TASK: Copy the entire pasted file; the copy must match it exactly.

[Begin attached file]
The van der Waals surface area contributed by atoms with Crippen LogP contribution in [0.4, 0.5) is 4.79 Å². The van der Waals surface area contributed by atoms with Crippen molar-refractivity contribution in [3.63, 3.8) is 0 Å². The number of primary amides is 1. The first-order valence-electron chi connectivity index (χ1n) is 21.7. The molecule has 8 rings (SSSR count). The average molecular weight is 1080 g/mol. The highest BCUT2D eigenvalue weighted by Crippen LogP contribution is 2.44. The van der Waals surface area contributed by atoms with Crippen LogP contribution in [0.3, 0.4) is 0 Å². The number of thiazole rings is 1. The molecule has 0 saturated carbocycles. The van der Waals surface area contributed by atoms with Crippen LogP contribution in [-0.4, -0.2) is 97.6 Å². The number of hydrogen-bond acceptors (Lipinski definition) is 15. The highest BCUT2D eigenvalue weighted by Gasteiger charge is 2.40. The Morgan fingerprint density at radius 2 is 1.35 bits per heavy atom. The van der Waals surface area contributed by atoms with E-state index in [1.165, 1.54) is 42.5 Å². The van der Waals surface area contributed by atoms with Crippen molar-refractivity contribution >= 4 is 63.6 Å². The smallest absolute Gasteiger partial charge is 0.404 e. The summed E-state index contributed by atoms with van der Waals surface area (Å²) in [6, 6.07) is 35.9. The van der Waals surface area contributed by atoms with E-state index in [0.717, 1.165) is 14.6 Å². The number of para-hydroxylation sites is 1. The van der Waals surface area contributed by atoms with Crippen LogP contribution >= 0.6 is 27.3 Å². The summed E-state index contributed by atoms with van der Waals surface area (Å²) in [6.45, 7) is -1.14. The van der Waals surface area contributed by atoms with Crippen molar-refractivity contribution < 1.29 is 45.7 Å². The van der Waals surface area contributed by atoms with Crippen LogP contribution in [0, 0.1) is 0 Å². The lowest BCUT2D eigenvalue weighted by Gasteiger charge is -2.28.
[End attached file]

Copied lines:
The van der Waals surface area contributed by atoms with Crippen LogP contribution in [0.4, 0.5) is 4.79 Å². The van der Waals surface area contributed by atoms with Crippen molar-refractivity contribution in [3.63, 3.8) is 0 Å². The number of primary amides is 1. The first-order valence-electron chi connectivity index (χ1n) is 21.7. The molecule has 8 rings (SSSR count). The average molecular weight is 1080 g/mol. The highest BCUT2D eigenvalue weighted by Crippen LogP contribution is 2.44. The van der Waals surface area contributed by atoms with Crippen LogP contribution in [0.3, 0.4) is 0 Å². The number of thiazole rings is 1. The molecule has 0 saturated carbocycles. The van der Waals surface area contributed by atoms with Crippen LogP contribution in [-0.4, -0.2) is 97.6 Å². The number of hydrogen-bond acceptors (Lipinski definition) is 15. The highest BCUT2D eigenvalue weighted by Gasteiger charge is 2.40. The Morgan fingerprint density at radius 2 is 1.35 bits per heavy atom. The van der Waals surface area contributed by atoms with E-state index in [1.165, 1.54) is 42.5 Å². The van der Waals surface area contributed by atoms with Crippen molar-refractivity contribution >= 4 is 63.6 Å². The smallest absolute Gasteiger partial charge is 0.404 e. The summed E-state index contributed by atoms with van der Waals surface area (Å²) in [6, 6.07) is 35.9. The van der Waals surface area contributed by atoms with E-state index in [0.717, 1.165) is 14.6 Å². The number of para-hydroxylation sites is 1. The van der Waals surface area contributed by atoms with Crippen LogP contribution >= 0.6 is 27.3 Å². The summed E-state index contributed by atoms with van der Waals surface area (Å²) in [6.45, 7) is -1.14. The van der Waals surface area contributed by atoms with Crippen molar-refractivity contribution < 1.29 is 45.7 Å². The van der Waals surface area contributed by atoms with Crippen LogP contribution in [0, 0.1) is 0 Å². The lowest BCUT2D eigenvalue weighted by Gasteiger charge is -2.28.